There are three problems with Shafqat's formula. First, he wrongly assumes that such accommodation is unprecedented. In fact, a glance at Marxian literature in Pakistan, especially the works of authors like Hamza Alavi indicate a partnership between the ruling elite and the civil-military bureaucracy in the country that dates back to the early days of the state. The army has historically used crisis to replace unfriendly political leaders with others considered loyal. Thus, the elite accommodation existed even under the seemingly liberal dispensation of Zulfiqar Ali Bhutto during the 1960s and the 1970s.

Second, he does not ask the basic question if a major shift in civil-military balance could happen without a major transformation of the rules of the games regarding civil-military balance. What may actually appear as accommodation is based on some tactical adjustment of the military taking charge of some areas while leaving the less important issues for the civilian government.

Third, what Shafqat calls elite negotiation is essentially an adjustment between the two power poles in the country - military and civil - to protect overall elite interests. Such an adjustment does not in any way indicate a fundamental shift in the political system and structure or a movement away from authoritarian rule.

Supporting the middle class narrative helps the military in remaining relevant to the country's politics and establishing its own image as being above board. It uses the corruption of the politicians and its own image as a representative of the middle class to influence national psychology. This is part of the exercise of establishing intellectual control of the people.

The right-wing radical-nationalism axis:

There is an increasing non-liberal trend in the country which follows two inter-related trajectories: (a) latent militant radicalism that is found mainly amongst the poor and the lower middle classes (but does not preclude the middle class), and (b) latent radicalism found amongst the middle class, the upper middle class and (to a certain extent) the upper class as well.

Latent militant radicalism can be defined as a tendency towards adopting violence as means to suppress people of opposing religious ideology. Latent radicalism is defined as the inability to imagine the "other" that is defined on the basis of religious dogmatic differences. Although representing a class divide, the two trends feed on each other and on the modernity debate as well.

First, the state presents these trends not as a regressive behaviour, but as an indicator of growing anti-imperialism and anti-neo-colonialism in the society. Such an argument is even made by elements who once represented the liberal left. Today, some believe that the Taliban must be tolerated as they are the only bulwark against American hegemony. The political right, which is a bulk of the parties today including the mainstream political parties, has an element that is sympathetic to the militant and latent militant radical elements in the society and view the war on terror as a foreign conspiracy. Such belief has created a certain amount of psychological confusion and infested the society with conspiracy theories in which Pakistan emerges as a victim of American expansionist designs.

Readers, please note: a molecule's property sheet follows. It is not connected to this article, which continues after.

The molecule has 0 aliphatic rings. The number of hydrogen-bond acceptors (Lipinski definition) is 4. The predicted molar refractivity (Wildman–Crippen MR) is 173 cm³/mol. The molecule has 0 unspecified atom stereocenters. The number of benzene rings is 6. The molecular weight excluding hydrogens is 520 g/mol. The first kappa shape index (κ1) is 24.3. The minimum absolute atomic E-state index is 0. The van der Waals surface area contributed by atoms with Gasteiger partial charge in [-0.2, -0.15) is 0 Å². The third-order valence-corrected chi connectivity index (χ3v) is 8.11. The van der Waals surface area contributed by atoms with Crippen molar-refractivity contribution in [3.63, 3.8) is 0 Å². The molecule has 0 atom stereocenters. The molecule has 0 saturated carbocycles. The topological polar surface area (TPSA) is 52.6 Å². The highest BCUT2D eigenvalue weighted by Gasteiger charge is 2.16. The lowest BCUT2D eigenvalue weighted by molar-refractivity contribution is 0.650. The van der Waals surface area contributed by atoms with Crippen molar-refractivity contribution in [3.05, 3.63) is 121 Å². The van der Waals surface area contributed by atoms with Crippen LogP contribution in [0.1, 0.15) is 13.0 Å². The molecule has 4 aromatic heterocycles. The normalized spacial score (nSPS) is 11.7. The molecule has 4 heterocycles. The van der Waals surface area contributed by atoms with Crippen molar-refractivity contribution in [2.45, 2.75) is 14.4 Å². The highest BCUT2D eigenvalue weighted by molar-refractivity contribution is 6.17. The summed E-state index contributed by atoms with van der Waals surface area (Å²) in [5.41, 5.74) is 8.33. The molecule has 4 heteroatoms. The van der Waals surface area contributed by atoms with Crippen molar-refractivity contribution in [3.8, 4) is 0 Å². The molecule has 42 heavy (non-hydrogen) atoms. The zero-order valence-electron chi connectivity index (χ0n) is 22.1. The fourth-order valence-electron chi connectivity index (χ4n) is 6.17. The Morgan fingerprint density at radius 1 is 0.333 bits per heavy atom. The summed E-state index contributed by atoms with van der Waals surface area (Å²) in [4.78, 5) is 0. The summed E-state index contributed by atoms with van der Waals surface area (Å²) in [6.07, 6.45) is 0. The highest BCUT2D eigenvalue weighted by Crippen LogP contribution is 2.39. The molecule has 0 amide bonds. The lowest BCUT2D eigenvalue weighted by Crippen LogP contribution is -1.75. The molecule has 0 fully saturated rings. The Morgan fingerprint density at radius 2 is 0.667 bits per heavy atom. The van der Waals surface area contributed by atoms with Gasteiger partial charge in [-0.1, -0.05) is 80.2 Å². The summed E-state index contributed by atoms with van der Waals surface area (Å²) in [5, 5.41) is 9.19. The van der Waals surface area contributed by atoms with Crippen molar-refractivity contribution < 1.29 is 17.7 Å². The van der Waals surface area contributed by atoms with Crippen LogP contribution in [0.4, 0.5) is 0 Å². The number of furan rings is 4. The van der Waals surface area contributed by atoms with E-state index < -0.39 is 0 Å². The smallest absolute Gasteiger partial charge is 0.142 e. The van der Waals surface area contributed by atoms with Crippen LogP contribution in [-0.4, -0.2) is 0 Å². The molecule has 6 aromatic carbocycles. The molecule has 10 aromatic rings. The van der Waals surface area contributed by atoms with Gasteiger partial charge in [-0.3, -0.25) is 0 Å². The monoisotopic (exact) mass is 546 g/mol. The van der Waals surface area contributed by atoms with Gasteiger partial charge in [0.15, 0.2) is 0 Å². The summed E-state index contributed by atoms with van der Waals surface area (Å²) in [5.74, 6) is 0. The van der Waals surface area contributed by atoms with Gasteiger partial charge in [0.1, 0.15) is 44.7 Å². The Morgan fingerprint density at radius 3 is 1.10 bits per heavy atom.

There are quite a few urban and educated people who stand up to defend Afia Siddiqui, an Al Qaida member, or support Mumtaz Qadri, a religious bigot and the killer of the Punjab governor Salman Taseer. This is not a result of any confusion but an extension of the victimhood discourse that then allows people to target the native "other" who is viewed as an agent of the imperialist force.

Second, there is an increasing societal ownership of the radical discourse, especially at the level of the middle and upper-middle classes. For instance, one of the emerging icons is a rabid televangelist Zaid Hamid, who preaches hatred of the US and India, rejects democracy and propagates the establishment of an Islamic caliphate. Another popular character is the former cricketer-turned-politician Imran Khan who approves of the tribal system for adjudication and is known for his links with the religious right parties.

Such support indicates an increasing acceptance of right-wing politics as an alternative to the existing political parties that are viewed as lackeys of imperial power, the US. It is a fact that Pakistan's nationalism today has a deeper shade of ideological right, which is now being legitimised, through a new scholarly discourse that presents radical and religious forces as part of the native culture. In doing so, the new narrative even provides justification for jihadi outfits and jihadism.